The use of fatty acids as absorption enhancer for pulmonary drug delivery

Maliheh Ghadiri, Finbarr Canney, Cristina Pacciana, Gaia Colombo, Paul M. Young, Daniela Traini

Research output: Contribution to journalArticlepeer-review

16 Citations (Scopus)


A limitation in the systemic uptake of many inhalable drugs is the restricted permeation through the pulmonary epithelial layer barrier. One strategy to bypass the epithelial layer when delivering non-permeable drugs is to alter the paracellular transport, allowing the uptake of drugs into the systemic circulation. In this study, the potential of sodium decanoate (Na dec), docosahexaenoic acid (DHA) and eicosapentaenoic acid (EPA) as absorption enhancers has been investigated to increase pulmonary paracellular permeability by modulating epithelial cells’ tight junctions. By incorporating Na dec, DHA and EPA, separately, into a nebulising formulation, the aim was to enhance the absorption of a fluorescent marker (flu-Na, used as model drug) across pulmonary epithelial cells (Calu-3).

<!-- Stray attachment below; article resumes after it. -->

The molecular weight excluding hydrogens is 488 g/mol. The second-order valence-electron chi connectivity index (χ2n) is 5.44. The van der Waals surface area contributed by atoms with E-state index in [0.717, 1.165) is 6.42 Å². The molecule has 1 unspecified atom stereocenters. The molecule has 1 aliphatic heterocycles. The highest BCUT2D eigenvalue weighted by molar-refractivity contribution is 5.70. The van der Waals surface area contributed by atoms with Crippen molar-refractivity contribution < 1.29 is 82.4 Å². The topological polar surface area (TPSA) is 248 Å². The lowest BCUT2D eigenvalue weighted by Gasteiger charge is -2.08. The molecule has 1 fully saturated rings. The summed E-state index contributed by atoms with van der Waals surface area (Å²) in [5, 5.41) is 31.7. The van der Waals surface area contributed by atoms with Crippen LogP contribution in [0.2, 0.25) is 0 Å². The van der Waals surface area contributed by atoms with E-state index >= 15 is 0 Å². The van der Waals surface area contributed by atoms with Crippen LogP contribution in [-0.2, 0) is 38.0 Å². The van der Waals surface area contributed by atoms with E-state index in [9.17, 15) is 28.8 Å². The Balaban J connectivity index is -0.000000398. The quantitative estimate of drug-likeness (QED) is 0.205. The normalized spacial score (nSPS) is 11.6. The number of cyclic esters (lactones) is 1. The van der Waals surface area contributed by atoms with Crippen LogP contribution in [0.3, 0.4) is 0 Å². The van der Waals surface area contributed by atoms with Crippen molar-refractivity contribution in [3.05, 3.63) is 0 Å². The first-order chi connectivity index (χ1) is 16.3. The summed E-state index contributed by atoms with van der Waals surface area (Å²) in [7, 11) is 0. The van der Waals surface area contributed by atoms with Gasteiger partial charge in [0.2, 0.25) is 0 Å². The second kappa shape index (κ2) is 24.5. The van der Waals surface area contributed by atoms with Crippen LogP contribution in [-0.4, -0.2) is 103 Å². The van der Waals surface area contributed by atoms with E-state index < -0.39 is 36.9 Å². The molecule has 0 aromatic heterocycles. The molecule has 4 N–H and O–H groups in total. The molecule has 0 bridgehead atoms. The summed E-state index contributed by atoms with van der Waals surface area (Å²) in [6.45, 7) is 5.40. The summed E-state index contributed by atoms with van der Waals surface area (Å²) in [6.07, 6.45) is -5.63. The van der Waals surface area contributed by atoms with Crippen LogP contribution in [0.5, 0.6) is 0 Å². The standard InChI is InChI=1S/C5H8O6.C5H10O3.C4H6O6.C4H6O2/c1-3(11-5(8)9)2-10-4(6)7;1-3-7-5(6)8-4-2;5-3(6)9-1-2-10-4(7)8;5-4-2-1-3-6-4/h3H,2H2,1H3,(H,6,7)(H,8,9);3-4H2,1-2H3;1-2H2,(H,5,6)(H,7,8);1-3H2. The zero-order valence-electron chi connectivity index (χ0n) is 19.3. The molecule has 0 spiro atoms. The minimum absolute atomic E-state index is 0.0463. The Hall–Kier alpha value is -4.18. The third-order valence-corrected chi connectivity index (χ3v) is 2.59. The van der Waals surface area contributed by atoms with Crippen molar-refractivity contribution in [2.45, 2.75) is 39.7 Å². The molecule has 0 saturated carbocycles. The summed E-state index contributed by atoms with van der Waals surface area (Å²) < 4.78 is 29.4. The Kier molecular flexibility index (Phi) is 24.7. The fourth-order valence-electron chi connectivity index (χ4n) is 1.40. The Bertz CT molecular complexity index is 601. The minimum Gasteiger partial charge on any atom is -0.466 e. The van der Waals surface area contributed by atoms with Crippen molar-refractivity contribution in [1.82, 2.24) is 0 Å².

Results indicate that the aerosol performance of all the nebulizing formulations containing absorption enhancers was significantly better than control. Furthermore, the in vitro cell assays demonstrated a significant increase in paracellular transport of the fluorescent marker with Na dec and DHA formulations. This finding supports the potential use of DHA and Na dec to enhance epithelial transport of poorly permeable drugs delivered via inhalation.
Original languageEnglish
Pages (from-to)93-100
Number of pages8
JournalInternational Journal of Pharmaceutics
Issue number1-2
Publication statusPublished - 1 Apr 2018
Externally publishedYes


  • Fatty acids
  • Docosahexaenoic acid
  • Eicosapentaenoic acid
  • Sodium decanoate
  • Tight junction
  • Pulmonary drug delivery


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